Patients stick with smartphone activity trackers longer than wearable devices

Six months after discharge, smartphone users were 32 percent more likely to continue sending health data to the research team than those using wearables.

Doctors who want to track their patients’ physical activity might have more luck doing it with smartphones than wearable fitness devices, according to a new Penn Medicine study. The data showed that patients who used smartphones were 32% more likely to send in their daily step counts six months after being discharged from the hospital than those who used a wearable fitness tracker.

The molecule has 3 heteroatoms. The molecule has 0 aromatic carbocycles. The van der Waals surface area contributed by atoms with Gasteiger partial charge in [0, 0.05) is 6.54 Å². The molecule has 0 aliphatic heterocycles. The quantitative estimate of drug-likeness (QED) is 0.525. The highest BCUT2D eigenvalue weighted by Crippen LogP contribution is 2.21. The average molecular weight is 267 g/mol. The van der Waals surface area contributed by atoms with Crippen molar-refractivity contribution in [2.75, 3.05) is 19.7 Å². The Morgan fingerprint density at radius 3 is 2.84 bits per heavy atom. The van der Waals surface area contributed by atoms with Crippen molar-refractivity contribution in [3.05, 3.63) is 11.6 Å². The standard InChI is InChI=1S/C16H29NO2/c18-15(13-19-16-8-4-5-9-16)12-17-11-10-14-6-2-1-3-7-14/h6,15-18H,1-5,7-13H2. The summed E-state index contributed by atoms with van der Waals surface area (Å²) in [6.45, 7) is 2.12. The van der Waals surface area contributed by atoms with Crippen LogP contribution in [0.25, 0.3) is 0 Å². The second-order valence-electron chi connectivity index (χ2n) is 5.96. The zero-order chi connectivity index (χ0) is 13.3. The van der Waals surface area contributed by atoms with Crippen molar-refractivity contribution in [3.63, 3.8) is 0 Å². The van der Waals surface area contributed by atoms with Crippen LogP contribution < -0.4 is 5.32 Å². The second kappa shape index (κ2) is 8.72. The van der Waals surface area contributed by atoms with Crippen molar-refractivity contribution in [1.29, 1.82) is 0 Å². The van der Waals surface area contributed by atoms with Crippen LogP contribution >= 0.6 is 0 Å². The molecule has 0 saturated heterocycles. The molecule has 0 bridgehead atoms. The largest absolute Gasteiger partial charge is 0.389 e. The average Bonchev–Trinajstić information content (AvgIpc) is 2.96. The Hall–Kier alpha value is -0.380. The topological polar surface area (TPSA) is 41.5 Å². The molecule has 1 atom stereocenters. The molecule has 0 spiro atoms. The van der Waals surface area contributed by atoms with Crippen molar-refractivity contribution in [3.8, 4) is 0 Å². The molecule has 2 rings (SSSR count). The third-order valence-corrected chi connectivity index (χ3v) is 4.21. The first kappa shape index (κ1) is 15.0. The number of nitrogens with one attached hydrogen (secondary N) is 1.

person outside wearing a fitness tracker and headphones looking at a smartphone

Since smartphones have become near-ubiquitous, these findings—published in JAMA Network Open—signaled to researchers that it is possible to track physical activity on a wider level, which could improve efforts to remotely monitor patient behaviors.

“Most people with smartphones take them everywhere they go. Since carrying the phone is already a built-in habit, it makes it much easier to use the device to track activity levels,” says the study’s lead author, Mitesh Patel, director of the Penn Medicine Nudge Unit and an assistant professor of medicine. “While wearables can track other metrics, every time patient takes them off, there’s a possibility that they may never put it back on again.”

Read more at Penn Medicine News.